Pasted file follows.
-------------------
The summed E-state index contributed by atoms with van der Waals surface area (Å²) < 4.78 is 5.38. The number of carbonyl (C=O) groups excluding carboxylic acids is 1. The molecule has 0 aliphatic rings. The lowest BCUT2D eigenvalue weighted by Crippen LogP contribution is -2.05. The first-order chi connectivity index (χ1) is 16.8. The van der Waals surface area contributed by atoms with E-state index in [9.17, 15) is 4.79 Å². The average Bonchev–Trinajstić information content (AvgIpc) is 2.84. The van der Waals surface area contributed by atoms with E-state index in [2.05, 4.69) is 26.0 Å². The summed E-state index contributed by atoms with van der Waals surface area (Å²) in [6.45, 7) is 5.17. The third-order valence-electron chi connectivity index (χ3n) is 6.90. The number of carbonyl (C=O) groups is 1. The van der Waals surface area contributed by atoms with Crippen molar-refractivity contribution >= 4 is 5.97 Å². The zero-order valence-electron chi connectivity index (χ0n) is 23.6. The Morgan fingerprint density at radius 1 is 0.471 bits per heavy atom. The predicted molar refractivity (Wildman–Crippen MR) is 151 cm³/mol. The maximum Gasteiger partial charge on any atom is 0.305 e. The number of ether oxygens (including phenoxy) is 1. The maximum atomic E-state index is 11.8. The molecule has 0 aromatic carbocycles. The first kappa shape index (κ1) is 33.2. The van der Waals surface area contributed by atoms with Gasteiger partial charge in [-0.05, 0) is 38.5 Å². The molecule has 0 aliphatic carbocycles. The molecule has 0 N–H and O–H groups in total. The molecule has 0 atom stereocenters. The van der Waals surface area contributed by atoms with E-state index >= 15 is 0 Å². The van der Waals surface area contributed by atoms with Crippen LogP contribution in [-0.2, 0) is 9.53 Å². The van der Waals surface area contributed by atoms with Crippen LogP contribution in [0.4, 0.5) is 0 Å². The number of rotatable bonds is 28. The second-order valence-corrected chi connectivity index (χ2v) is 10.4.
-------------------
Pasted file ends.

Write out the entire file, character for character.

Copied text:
The summed E-state index contributed by atoms with van der Waals surface area (Å²) < 4.78 is 5.38. The number of carbonyl (C=O) groups excluding carboxylic acids is 1. The molecule has 0 aliphatic rings. The lowest BCUT2D eigenvalue weighted by Crippen LogP contribution is -2.05. The first-order chi connectivity index (χ1) is 16.8. The van der Waals surface area contributed by atoms with E-state index in [9.17, 15) is 4.79 Å². The average Bonchev–Trinajstić information content (AvgIpc) is 2.84. The van der Waals surface area contributed by atoms with E-state index in [2.05, 4.69) is 26.0 Å². The summed E-state index contributed by atoms with van der Waals surface area (Å²) in [6.45, 7) is 5.17. The third-order valence-electron chi connectivity index (χ3n) is 6.90. The number of carbonyl (C=O) groups is 1. The van der Waals surface area contributed by atoms with Crippen molar-refractivity contribution >= 4 is 5.97 Å². The zero-order valence-electron chi connectivity index (χ0n) is 23.6. The Morgan fingerprint density at radius 1 is 0.471 bits per heavy atom. The predicted molar refractivity (Wildman–Crippen MR) is 151 cm³/mol. The maximum Gasteiger partial charge on any atom is 0.305 e. The number of ether oxygens (including phenoxy) is 1. The maximum atomic E-state index is 11.8. The molecule has 0 aromatic carbocycles. The first kappa shape index (κ1) is 33.2. The van der Waals surface area contributed by atoms with Gasteiger partial charge in [-0.05, 0) is 38.5 Å². The molecule has 0 aliphatic carbocycles. The molecule has 0 N–H and O–H groups in total. The molecule has 0 atom stereocenters. The van der Waals surface area contributed by atoms with E-state index >= 15 is 0 Å². The van der Waals surface area contributed by atoms with Crippen LogP contribution in [-0.2, 0) is 9.53 Å². The van der Waals surface area contributed by atoms with Crippen LogP contribution in [0.4, 0.5) is 0 Å². The number of rotatable bonds is 28. The second-order valence-corrected chi connectivity index (χ2v) is 10.4.